This is the question that Princeton Professor Uwe Reinhardt poses in the comments section of his recent New York Times column on health care entitled Rationing Life Years.
Even those of us who follow Reinhardt don't always read all the comments. Therefore, I wanted to reblog this comment in full because its application is much broader than the original subject of the column, and because it goes to the heart of my despair over the dismal state of current political discourse in the USA and many other nations.
Immigrants such as I remain confused about the question whether or not America is a genuine nation or just a bunch of individuals sharing a geography and, yes, allegiance to a relatively vague document called the Constitution over whose intent, as we are learning once again, even expert legal minds argue incessantly and cannot agree.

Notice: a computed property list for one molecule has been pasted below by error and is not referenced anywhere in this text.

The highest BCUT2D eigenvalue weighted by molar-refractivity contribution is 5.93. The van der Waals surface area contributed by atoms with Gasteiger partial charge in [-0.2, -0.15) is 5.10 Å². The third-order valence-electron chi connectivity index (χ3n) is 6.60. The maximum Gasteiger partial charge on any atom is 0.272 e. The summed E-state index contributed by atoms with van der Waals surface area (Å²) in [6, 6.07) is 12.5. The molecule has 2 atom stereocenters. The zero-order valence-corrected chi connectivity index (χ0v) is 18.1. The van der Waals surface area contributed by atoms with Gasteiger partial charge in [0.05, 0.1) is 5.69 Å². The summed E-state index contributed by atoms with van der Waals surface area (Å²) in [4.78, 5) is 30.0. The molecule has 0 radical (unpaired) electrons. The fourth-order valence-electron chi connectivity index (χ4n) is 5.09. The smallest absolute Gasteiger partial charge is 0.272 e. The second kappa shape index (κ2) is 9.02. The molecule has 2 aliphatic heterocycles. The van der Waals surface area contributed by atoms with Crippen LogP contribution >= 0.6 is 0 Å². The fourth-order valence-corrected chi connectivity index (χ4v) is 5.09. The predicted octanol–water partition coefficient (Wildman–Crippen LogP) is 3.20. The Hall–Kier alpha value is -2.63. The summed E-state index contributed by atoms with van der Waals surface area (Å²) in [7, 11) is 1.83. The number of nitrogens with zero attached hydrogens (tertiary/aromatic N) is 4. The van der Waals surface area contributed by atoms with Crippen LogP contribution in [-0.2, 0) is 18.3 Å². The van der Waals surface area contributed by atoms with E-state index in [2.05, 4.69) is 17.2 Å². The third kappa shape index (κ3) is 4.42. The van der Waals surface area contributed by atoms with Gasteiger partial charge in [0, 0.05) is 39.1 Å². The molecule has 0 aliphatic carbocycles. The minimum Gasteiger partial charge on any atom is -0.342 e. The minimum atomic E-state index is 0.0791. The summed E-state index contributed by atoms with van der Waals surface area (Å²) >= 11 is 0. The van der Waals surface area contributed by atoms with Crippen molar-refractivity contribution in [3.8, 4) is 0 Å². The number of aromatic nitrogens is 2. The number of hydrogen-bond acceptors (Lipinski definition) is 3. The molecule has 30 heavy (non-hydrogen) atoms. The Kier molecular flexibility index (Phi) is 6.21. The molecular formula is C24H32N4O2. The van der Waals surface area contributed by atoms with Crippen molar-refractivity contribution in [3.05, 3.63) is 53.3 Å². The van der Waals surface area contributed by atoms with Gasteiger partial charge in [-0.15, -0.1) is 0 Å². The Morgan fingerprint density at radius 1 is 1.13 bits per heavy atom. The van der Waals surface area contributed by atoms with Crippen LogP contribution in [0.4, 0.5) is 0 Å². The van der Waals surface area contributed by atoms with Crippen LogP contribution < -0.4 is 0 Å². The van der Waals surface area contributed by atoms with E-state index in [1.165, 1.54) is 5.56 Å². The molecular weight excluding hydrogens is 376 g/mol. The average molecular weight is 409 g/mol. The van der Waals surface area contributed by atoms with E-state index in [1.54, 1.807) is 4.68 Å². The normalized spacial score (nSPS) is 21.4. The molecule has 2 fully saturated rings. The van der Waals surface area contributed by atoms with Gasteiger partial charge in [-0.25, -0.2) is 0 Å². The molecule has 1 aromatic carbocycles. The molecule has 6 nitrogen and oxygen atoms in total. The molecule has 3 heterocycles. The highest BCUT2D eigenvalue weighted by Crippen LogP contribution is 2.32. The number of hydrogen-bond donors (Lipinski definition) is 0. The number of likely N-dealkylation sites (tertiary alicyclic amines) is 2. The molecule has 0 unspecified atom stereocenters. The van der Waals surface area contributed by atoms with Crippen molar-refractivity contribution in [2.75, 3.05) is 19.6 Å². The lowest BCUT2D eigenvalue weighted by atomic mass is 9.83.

Canadians have always viewed their health care system as part of the cement that forces a group of people sharing a geography into a nation. Europeans view it that way, too.
Many Americans would like to view our health system that way too, but just as many (and perhaps more) do not. They think of health care as just another transaction between individual A (the "consumer," formerly "patient") and individual or company B (a doctor or a set of people in a hospital).
My doubts about America as a nation were strengthened by the remarkable way we have conducted our wars in Iraq and Afghanistan. A few individuals, recruited mainly from the lower income strata, do the fighting and the bleeding and dying, while the rest of the nation gave itself a tax cut and goes shopping, on the advice of the President, no less. Unemployment among veterans remains high, and we lack sufficient capacity to treat the mental health problems of our overtaxed warriors.
If we cannot come together even on sacrificing collectively for our wars, how will we ever come together on health care?